Brazilian swimmer Glauber Silva was suspended for two years Wednesday and has lost his spot for the London Olympics after testing positive for increased levels of testosterone.
The Brazilian swimming confederation said Silva, who qualified to compete in the 100-meter butterfly at London, tested positive during a qualifying competition in May at Rio de Janeiro, where he earned his Olympic spot.
The confederation said two other Brazilian swimmers also were suspended for doping on Wednesday, becoming the latest in a series of cases involving local swimmers in recent years.
Flavia Delaroli was suspended for three months for testing positive for the substance tuaminoheptane, while Pamela Alencar was suspended for six months for testing positive for the diuretic furosemide.
Earlier this year, Barbara Benke tested positive for isometheptene and was suspended for four months. In 2011, four Brazilian swimmers tested positive for furosemide, including Olympic and world champion Cesar Cielo, who was later cleared to compete.
Also last year, swimmer Fabiola Molina was suspended for six months for testing positive for the substance methylhexaneamine, but went on to earn a berth at the London Games.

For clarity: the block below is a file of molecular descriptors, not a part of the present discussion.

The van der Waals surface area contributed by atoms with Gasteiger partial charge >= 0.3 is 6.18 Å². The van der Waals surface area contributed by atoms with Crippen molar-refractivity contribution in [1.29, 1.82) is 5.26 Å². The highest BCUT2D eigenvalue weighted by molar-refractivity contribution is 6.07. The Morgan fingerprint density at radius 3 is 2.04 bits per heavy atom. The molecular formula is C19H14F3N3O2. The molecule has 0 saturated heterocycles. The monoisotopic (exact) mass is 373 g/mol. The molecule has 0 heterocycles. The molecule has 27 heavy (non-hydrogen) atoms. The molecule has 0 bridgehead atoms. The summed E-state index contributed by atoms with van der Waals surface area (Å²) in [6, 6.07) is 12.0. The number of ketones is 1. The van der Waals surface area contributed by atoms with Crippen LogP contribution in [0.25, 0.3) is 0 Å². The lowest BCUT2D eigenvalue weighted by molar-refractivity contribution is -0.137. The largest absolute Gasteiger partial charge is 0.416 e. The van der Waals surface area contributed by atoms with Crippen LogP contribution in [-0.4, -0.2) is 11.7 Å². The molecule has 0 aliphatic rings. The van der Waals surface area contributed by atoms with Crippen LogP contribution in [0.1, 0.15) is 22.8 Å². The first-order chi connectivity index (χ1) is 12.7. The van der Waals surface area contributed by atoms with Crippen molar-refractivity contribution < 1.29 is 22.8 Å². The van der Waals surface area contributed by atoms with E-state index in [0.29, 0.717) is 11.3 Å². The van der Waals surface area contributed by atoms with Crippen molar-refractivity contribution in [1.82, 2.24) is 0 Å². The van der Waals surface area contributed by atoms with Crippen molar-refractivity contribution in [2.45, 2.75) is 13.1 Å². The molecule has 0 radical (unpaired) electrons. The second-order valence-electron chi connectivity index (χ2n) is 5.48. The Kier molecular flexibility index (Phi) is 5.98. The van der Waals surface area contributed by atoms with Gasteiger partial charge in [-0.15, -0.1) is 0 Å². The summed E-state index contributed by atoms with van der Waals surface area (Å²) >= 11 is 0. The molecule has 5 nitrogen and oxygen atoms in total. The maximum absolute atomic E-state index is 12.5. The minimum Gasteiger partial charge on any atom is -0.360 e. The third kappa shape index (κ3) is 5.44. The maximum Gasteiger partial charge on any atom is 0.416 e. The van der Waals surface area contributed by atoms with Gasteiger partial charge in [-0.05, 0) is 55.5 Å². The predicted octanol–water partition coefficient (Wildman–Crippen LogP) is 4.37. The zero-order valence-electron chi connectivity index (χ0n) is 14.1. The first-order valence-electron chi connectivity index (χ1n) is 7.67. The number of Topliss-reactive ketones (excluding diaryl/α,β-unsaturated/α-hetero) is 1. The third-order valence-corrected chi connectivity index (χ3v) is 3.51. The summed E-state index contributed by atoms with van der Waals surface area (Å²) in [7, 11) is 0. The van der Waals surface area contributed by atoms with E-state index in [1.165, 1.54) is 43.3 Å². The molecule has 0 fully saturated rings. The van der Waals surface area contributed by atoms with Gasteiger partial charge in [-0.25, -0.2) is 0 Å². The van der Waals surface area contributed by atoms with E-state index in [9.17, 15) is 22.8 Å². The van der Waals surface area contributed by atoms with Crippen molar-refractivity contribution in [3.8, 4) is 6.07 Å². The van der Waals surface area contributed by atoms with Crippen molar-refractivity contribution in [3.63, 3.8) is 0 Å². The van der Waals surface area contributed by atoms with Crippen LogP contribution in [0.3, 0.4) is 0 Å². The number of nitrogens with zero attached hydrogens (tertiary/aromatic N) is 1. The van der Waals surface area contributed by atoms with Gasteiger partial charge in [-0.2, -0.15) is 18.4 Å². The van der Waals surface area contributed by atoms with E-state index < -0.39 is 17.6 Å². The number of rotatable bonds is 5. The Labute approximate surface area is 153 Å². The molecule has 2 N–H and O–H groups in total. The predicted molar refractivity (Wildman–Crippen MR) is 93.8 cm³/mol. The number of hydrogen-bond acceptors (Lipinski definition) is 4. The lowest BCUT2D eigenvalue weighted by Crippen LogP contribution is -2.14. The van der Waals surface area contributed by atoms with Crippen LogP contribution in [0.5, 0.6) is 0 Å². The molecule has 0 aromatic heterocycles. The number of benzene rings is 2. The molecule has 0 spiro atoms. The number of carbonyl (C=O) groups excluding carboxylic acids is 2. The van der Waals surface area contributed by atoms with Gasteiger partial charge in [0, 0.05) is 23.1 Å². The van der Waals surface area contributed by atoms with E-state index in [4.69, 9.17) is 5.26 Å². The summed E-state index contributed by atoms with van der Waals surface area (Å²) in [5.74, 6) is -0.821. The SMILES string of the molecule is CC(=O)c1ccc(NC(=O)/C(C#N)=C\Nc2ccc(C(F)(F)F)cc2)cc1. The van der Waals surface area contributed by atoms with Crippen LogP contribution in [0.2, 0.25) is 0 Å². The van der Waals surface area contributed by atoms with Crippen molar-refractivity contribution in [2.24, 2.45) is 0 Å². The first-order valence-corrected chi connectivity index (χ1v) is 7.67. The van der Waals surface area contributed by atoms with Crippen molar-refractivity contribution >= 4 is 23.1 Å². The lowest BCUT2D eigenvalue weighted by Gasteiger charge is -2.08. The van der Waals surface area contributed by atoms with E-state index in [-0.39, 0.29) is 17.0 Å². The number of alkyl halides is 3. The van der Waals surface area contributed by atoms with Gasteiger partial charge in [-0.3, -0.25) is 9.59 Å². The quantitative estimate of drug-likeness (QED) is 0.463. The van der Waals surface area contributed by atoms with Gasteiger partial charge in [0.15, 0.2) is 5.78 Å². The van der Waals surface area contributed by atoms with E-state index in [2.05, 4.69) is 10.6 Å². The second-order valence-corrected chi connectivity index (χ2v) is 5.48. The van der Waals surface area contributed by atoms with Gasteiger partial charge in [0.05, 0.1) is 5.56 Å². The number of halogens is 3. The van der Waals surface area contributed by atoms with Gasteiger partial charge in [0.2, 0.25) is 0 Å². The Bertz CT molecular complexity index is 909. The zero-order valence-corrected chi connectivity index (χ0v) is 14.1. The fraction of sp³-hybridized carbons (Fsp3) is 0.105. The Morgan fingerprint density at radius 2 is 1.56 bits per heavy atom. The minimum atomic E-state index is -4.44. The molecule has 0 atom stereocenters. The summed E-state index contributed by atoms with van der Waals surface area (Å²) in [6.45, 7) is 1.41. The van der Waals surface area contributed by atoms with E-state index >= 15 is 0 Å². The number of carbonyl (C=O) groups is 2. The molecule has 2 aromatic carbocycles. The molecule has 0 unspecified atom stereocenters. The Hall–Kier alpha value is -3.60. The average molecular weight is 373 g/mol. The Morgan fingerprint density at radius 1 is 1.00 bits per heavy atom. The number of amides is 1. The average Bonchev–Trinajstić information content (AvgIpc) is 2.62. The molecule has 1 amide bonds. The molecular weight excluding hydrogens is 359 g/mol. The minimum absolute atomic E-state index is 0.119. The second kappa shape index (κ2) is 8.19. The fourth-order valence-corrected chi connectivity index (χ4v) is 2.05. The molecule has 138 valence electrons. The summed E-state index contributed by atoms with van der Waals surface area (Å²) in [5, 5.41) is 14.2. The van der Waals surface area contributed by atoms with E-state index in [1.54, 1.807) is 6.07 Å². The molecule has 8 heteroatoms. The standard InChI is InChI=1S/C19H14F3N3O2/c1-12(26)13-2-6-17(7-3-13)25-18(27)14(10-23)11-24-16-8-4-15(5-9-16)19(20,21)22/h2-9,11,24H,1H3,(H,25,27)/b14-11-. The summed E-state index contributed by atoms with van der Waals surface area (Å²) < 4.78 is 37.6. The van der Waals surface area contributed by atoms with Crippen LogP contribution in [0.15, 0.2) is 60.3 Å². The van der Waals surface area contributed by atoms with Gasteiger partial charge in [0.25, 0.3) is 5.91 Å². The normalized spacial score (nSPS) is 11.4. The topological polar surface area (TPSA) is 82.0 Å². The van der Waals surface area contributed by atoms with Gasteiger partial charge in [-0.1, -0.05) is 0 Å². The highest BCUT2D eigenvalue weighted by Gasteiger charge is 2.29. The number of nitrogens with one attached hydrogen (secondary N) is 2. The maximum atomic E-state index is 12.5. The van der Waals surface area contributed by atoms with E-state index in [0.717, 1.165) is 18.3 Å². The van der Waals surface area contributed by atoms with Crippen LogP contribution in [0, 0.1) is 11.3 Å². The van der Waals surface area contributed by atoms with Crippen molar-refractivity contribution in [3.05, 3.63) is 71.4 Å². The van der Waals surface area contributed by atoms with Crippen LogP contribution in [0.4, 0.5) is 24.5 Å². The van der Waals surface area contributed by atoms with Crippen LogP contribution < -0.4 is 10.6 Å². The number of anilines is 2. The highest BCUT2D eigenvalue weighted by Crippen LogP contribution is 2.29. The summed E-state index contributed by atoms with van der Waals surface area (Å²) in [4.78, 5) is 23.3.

The confederation said Wednesday's suspensions came after the cases were analyzed by a doping panel that included four doctors and a representative of the international swimming federation.
Silva's personal doctor said in the swimmer's defense that the increased levels of testosterone were prompted by a hormonal imbalance in the athlete's body, but the panel said that tests showed "results consistent with the use of steroids."
Silva was temporarily suspended on June 16, so the two years began retroactively to that date. All of his results during the competition in which he tested positive were annulled.
The panel said that Delaroli's doping stemmed from a medication she had been using for years and had properly advised officials about it. The doctors said there was no intention from the swimmer to improve her performance, but that she was negligent for not properly taking the medication which is prohibited during competitions.
The panel also said that Alencar didn't intend to improve her performance, but suspended her because it was not "possible to precisely determine how the substance entered her body."
The athletes could not be immediately contacted for comment.